Erich Auerbach discusses a moving, intimate scene in which Saint-Simon goes to see the ailing Duc d’Orléans, whom he finds in his basement wardrobe, sitting on his chaise percée: “He was on his close-stool among his valets and two or three of his principle officers,” writes Saint-Simon. “He terrified me. I saw a man with his head down, a purplish red, with a vacant look, who did not even see me approach. His attendants told him. He turned his head toward me slowly, almost without raising it, and asked me thickly what brought me. I told him.” Auerbach notes the Duc d’Orléans is no longer an office, but a man. “In his level of style Saint-Simon is a precurser of modern and ultramodern forms of conceiving and representing life,” writes Auerbach. “He takes human beings in the midst of their everyday environment, with their background, their multifarious relations, their possessions, every particle of their bodies, their gestures, every nuance of their speech, their hopes, and their fears.” Saint-Simon is more than a documentarian, more than a historian. He gives us something of the spirit of these characters, so that they appear to live and breathe again, rustling their garments as they circle about in their gilded cage.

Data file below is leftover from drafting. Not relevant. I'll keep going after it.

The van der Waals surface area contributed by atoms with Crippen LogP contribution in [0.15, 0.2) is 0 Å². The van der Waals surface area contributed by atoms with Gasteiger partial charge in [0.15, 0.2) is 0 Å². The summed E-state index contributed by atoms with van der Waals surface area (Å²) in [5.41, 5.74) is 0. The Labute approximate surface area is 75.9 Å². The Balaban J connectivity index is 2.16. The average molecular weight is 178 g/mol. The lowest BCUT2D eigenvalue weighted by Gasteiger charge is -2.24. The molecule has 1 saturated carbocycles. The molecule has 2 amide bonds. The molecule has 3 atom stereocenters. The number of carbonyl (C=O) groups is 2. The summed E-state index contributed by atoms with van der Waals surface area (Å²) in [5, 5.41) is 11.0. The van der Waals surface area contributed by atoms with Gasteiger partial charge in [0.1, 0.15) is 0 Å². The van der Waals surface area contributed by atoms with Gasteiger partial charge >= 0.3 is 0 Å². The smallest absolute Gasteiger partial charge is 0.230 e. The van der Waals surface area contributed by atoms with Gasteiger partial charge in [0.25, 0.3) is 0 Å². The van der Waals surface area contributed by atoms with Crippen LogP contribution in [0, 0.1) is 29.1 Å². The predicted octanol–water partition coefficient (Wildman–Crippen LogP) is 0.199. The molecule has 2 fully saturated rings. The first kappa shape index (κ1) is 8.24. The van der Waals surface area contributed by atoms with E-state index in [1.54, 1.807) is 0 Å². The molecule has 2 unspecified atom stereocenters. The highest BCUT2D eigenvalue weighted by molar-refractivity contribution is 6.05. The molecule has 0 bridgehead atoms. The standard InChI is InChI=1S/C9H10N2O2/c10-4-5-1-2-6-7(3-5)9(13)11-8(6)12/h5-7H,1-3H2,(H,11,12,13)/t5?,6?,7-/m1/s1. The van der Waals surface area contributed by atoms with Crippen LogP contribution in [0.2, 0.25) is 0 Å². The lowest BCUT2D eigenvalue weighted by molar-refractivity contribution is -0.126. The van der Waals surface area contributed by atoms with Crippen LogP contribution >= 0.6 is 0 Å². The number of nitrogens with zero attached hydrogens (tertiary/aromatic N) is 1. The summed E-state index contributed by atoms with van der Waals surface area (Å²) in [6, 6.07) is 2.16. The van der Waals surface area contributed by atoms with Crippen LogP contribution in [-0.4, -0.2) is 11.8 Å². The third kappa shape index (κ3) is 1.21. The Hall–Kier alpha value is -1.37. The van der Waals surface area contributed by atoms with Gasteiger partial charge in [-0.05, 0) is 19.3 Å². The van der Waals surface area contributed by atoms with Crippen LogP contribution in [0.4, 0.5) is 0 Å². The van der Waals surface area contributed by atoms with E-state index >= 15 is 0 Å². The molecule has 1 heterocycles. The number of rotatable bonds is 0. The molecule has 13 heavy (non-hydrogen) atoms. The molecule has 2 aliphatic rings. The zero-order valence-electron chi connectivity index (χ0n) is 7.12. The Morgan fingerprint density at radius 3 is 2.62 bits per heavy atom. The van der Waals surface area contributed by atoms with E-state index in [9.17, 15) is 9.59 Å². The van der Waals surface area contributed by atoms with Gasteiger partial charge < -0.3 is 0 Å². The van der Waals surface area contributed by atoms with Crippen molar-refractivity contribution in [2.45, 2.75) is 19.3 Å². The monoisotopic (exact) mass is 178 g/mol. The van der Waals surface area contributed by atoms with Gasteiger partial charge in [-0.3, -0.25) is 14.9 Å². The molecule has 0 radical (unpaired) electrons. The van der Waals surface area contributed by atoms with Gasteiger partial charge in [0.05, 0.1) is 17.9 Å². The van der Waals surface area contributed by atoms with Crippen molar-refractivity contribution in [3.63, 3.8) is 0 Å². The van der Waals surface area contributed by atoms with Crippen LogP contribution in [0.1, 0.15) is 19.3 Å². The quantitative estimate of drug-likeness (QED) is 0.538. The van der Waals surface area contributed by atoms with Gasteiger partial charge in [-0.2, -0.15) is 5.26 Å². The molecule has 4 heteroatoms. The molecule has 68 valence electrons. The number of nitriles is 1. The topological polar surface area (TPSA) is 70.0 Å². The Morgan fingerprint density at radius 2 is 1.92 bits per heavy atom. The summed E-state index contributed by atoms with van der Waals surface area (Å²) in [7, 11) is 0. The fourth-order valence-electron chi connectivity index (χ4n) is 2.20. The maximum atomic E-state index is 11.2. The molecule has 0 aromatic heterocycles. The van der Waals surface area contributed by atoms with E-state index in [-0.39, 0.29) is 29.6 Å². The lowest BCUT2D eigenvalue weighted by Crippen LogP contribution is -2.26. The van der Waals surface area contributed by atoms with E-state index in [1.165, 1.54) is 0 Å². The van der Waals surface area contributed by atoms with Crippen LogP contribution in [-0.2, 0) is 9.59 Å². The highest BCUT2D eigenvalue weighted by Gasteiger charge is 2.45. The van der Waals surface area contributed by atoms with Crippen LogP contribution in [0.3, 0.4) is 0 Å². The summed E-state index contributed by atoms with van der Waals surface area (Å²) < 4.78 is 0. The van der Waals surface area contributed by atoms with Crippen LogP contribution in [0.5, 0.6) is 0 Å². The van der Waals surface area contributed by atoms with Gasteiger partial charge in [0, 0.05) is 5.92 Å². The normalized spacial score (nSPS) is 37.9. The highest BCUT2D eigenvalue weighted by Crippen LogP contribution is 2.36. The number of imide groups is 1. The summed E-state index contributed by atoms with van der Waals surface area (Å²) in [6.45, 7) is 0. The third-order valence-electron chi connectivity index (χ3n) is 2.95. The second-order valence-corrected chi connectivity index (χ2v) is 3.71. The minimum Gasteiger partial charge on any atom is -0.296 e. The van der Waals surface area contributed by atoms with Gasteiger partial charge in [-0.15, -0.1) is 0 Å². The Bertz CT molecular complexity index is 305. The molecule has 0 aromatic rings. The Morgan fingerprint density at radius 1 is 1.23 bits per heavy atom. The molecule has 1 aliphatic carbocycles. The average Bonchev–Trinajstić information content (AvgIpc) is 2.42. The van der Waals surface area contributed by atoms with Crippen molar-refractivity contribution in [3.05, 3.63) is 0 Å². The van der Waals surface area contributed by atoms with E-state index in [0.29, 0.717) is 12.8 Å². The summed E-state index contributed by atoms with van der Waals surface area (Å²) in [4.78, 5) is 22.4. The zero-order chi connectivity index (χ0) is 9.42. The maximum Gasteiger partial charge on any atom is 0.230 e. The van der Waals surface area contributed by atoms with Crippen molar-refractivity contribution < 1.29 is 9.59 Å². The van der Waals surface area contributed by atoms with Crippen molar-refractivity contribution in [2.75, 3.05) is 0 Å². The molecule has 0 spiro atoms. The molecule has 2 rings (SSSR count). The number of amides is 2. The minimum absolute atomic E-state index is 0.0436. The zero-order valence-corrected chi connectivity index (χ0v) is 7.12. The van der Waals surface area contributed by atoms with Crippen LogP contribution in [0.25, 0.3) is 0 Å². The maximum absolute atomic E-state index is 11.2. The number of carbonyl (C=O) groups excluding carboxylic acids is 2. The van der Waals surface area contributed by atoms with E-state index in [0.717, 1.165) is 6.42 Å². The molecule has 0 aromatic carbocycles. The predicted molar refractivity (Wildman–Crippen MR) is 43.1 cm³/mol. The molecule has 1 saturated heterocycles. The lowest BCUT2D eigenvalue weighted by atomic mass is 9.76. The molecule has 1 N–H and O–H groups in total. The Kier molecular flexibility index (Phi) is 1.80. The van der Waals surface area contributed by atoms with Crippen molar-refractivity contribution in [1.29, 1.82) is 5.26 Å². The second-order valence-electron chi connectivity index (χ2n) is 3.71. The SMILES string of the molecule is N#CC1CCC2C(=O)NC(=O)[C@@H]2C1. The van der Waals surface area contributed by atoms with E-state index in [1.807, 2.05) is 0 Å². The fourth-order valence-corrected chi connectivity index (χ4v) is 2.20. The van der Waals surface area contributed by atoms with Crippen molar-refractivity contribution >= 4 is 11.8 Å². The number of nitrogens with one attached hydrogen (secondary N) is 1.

At the king’s extravagant military display at Compiègne, the court watched the great army and their maneuvers of attack and defense and a vast crowd of spectators on foot and on horseback kept a respectful distance. Saint-Simon, however, notices a subtler encounter: